- Understanding aviation noise
- Improving impact management
- Understanding spatial variations
Social media is becoming an integral part of people’s lives. They use these online social spaces to exchange information with their friends, collect data on various subjects and also to discuss, debate and complain about different aspects of life. This makes social media a rich source of information, and this includes information related to the messages exchanged (textual data), and information related to the connections people have with each other. Social media is also used as a place for organising political and social activities like online campaigns, demonstrations and to express annoyance and disturbance.
On the other hand, can we understand if people feel annoyed or uncomfortable in their own environments due to external reasons like airplanes flying or noise generated by airport activities? Can we sense what this means to their quality of life? More importantly, can we do that without invading their personal lives, without following them around and without asking for more information other than what they have already shared by themselves?
The current work in ANIMA tries to bridge the gap and provide innovative tools based on Artificial Intelligence (AI) and Machine Learning (ML) to find the relevant discussions on social media that the users have already posted. We can actually follow discussions of previous years or ones that take place at this moment. Then we analyze the posts to find their polarity or sentiment (semantic analysis) by training learning models to recognize polarity in statements. Based on that, we try to estimate if the users are having negative of positive statements towards the annoyance generated by the airport (when and if it is the case) and we chart the temporal and spatial evolution of this.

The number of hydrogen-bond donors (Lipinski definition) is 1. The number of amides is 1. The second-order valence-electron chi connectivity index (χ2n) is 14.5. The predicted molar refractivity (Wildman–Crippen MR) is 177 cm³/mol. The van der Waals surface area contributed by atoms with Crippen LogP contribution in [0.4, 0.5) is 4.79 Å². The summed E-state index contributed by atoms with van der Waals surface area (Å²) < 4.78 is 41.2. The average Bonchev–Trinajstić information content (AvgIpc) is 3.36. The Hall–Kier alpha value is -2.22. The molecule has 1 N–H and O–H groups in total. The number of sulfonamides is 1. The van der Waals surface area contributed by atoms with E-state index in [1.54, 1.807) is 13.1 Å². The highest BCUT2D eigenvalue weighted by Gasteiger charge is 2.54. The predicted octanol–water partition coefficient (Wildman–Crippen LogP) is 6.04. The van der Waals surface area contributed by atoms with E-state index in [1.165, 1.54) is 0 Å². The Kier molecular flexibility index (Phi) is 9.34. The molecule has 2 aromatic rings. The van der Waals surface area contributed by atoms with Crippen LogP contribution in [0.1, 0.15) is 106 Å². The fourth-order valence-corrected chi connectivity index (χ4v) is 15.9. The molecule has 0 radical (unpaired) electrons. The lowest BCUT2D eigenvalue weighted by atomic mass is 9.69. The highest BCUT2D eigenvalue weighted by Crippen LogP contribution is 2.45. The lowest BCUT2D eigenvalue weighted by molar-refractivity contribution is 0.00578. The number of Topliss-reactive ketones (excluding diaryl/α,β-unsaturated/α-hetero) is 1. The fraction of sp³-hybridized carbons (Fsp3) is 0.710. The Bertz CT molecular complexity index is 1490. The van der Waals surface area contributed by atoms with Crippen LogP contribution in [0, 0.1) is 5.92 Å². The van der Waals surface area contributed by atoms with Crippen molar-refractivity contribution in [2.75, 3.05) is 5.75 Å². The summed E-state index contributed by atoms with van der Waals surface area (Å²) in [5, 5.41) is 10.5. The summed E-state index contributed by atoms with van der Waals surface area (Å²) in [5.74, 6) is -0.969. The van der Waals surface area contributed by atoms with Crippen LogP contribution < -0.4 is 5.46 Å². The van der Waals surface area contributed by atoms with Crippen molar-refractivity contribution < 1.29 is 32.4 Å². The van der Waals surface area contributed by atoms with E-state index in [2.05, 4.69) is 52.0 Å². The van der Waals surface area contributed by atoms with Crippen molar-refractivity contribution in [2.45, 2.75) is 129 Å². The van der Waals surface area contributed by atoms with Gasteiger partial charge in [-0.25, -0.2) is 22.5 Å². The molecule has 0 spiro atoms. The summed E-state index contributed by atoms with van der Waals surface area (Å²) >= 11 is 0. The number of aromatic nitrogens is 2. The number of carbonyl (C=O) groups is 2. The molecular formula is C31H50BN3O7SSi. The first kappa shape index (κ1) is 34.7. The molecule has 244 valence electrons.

The prototype analytical system that we built, gives us very encouraging results so far, with an accuracy exceeding 75% and while working without the need for previous knowledge (i.e., no pre-labelled data are required).
The prototype will be published as an open-source toolkit available to anyone that would be able to:
- use social media and other user-generated content on websites to chart the sentiment of people about the possible annoyance caused by the airport activities in their lives;
- extract an adequate number of posts, that allow us to work with some certainty for our results, although further analysis is needed to explore bias in the data and to be able to generalize the conclusions;
- draw results based on the comparison internally of the data and we do not try at the moment to correlate with external sources;
- analyse posts both in real-time and offline and provide insights towards the users’ feelings; this toolkit is not tied to a specific airport or even a particular language. We can use it to collect and analyse information and generate visualisations of this information.